Concern About Overdoing It at Roman Meals:
In the U.S. today, the government issues dietary guidelines, with an ever-increasing number of fruits to be added to the meal plan. During the Roman Republic, the government's concern wasn't so much an ever-expanding waistline or other health issues. There were Sumtuariae Leges ('sumptuary laws') designed to limit extravagance, including the amount spent on a given meal, which directly impacted how much wealthy Romans could eat at their meals. By the Imperial period such laws were no longer in force.
What Poor Romans Ate:
Regardless of sumptuary laws, poor Romans would eat mostly cereal grain, at all meals, as porridge or bread, for which the women engaged in a daily grain-to-flour grinding. They placed the hard kernels between a concave stone and a smaller one serving as a roller. This was called called a "thrusting mill." Later, they sometimes used a mortar and pestle. Grinding was unnecessary for quicker-cooking porridge, according to Cowell [see references
Here are two ancient recipes for porridge from the On Agriculture, written by Cato the Elder (234-149 B.C.) [from Lacus Curtius]. Note that the first porridge recipe (#85) is Phoenician and involves the fancier extra ingredients honey, eggs, and cheese than the simple Roman (#86) one involving grain, water, and milk.
85 Pultem Punicam sic coquito. Libram alicae in aquam indito, facito uti bene madeat. Id infundito in alveum purum, eo casei recentis P. III, mellis P. S, ovum unum, omnia una permisceto bene. Ita insipito in aulam novam.
85 Recipe for Punic porridge: Soak a pound of groats in water until it is quite soft. Pour it into a clean bowl, add 3 pounds of fresh cheese, 1/2 pound of honey, and 1 egg, and mix the whole thoroughly; turn into a new pot.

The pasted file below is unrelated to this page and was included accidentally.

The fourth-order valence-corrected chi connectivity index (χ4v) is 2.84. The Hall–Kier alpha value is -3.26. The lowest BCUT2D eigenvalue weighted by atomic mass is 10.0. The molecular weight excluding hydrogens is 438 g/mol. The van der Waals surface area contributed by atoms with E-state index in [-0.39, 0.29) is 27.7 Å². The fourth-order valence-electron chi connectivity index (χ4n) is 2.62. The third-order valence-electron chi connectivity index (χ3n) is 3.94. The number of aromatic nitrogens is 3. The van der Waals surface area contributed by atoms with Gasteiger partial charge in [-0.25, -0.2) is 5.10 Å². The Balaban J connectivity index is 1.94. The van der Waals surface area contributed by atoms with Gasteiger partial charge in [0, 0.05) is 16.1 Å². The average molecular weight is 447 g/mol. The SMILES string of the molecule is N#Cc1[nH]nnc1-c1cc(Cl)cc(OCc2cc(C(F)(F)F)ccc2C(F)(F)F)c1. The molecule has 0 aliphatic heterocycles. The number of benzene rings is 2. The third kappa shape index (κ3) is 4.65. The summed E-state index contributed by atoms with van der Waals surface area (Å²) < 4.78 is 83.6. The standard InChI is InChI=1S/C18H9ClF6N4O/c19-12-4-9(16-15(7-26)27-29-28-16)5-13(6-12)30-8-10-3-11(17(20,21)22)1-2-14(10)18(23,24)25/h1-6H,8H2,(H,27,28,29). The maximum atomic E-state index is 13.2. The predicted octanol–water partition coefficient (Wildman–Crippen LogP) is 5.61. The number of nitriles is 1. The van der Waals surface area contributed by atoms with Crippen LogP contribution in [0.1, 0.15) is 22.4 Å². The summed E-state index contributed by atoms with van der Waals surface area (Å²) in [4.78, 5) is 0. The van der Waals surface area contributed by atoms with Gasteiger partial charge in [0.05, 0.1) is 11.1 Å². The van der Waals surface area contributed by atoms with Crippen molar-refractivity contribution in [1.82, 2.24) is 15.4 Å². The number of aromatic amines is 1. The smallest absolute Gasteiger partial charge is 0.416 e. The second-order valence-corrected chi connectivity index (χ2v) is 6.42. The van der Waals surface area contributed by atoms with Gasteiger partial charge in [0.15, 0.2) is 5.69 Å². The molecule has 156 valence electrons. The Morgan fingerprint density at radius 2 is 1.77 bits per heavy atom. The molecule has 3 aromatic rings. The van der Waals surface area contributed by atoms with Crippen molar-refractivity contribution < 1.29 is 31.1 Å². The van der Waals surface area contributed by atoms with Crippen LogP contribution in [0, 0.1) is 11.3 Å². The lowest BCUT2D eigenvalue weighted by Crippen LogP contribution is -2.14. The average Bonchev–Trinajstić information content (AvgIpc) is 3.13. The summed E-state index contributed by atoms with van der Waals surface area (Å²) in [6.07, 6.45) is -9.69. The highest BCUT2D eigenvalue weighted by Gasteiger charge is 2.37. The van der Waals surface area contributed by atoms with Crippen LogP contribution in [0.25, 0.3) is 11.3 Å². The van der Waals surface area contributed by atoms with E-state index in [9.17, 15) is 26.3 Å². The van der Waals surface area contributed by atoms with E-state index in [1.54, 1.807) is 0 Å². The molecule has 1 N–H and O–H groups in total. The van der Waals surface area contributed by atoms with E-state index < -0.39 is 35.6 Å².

86 Graneam triticeam sic facito. Selibram tritici puri in mortarium purum indat, lavet bene corticemque deterat bene eluatque bene. Postea in aulam indat et aquam puram cocatque. Ubi coctum erit, lacte addat paulatim usque adeo, donec cremor crassus erit factus.
86 Recipe for wheat pap: Pour 1/2 pound of clean wheat into a clean bowl, wash well, remove the husk thoroughly, and clean well. Pour into a pot with pure water and boil. When done, add milk slowly until it makes a thick cream.
By the late Republic period, it is believed that most people bought their bread from commerical bakeries.
How We Know About Their Meals:
Food, like the weather, seems to be a universal topic of conversation, endlessly fascinating and a constant part of our lives. In addition to art and archaeology, we have information on Roman food from a variety of written sources, including Latin material on agriculture, like the passages above from Cato, a Roman cookbook (Apicius), letters, and satire, e.g.
, the well-known banquet of Trimalchio
from the Satyricon
. Some of this might lead one to believe the Romans lived to eat or followed the motto eat, drink, and be merry, for tomorrow you may die, but most couldn't eat like that -- ever, and even most rich Romans would have eaten more modestly.
Breakfast and Lunch Roman Style: